AUGUSTA, Ga. (AP) – Tiger Woods’ march toward Masters history could not be stopped by the best golfers in the world nor a tougher Augusta National course.

Charles Goddeeris
Tiger Woods rejoices after winning his second consecutive Masters.

Woods made short work of the tournament’s redesigned course yesterday, and had an even easier time against a collection of top-ranked players who scrambled for the sidelines.

He became only the third player to win back-to-back Masters.

An early burst of birdies gave him control, and Woods never let anyone closer than two strokes the rest of the way. He closed with a 2-under 70 to claim a three-stroke victory over U.S. Open champion Retief Goosen.

Despite all the course changes, the scene was familiar: Woods walking up the 18th fairway in a victory parade, tugging on his cap to acknowledge the applause.

He finished at 276 and won a green jacket for the third time in just five years. He became the first player to repeat as Masters champion since Nick Faldo did it in 1990. Jack Nicklaus was the only other, in 1965-66, and Woods’ victory put him halfway to Nicklaus’ mark of six Masters.

Last year, Woods battled Phil Mickelson and David Duval down the stretch to become the first player to sweep the four majors consecutively.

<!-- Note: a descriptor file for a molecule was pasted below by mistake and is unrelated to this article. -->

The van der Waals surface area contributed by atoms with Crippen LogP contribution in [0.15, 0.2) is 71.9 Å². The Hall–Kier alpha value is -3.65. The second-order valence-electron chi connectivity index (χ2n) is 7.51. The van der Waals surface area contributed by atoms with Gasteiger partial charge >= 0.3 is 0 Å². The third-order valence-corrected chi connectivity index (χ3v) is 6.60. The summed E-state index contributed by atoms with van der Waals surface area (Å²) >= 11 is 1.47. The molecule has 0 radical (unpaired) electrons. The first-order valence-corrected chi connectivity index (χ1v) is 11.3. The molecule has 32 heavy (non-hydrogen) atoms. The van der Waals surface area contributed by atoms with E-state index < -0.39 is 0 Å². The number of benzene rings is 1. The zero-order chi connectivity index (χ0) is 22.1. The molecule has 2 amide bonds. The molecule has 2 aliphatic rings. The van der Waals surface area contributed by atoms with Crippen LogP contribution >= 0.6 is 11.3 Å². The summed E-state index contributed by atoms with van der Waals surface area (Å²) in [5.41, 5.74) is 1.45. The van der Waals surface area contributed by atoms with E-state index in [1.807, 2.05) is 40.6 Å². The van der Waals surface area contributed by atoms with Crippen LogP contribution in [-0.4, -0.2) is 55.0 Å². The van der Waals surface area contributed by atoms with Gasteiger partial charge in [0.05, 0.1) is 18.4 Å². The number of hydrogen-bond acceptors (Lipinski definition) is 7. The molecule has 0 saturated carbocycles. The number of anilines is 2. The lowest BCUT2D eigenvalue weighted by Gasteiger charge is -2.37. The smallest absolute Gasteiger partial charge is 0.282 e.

Another tight finish loomed yesterday with six of the top seven players in the world bunched on the leaderboard. By the end of the day, they were scratching their heads.

“We were all trying to make something happen to catch Tiger, because we knew he wasn’t going to falter,” said Mickelson, who closed with a 71 to finish third.

Woods accepted his green jacket from Augusta National chairman Hootie Johnson – traditionally that’s the job of the defending champion.

Johnson ordered the course redesigned to make the tournament a tougher test. The changes added 285 yards to the length of the course, stretched bunkers and shifted the tees.

Rain softened the course and allowed for lower scoring, but perhaps it was Woods’ presence that turned so many top challengers into mush.

Two-time U.S. Open champion Ernie Els tried to charge and wound up with an 8 on No. 13 by hitting into the trees and into the creek.

Former Masters champion Vijay Singh went into the creek, the crowd and the trees, then took a 9 on No. 15. Goosen, who started the final round tied with Woods, was already three strokes behind after three holes.

“I was kind of surprised, no doubt about it,” Woods said about no one making a run. “But that doesn’t deter me from my concentration.”

Can anyone catch Tiger?

“We’ve been over this 100 times,” Thomas Bjorn said. “This being the Masters and him being up there, it obviously puts you under a bit of pressure.”

It was similar to Woods’ record-breaking season in 2000, when he won the U.S. Open by a record 15 strokes and the British Open by eight strokes.

The praise sounds familiar, too.

“Give him a couple more years, and I think Tiger will be greater than even Jack Nicklaus,” Goosen said.

Woods is sure getting closer.

He won his seventh professional major, joining a list that includes Bobby Jones, Gene Sarazen, Sam Snead and Arnold Palmer, who made this Masters his 48th and last.

Woods also became the first player since the Masters began in 1934 to win a major championship four years in a row.

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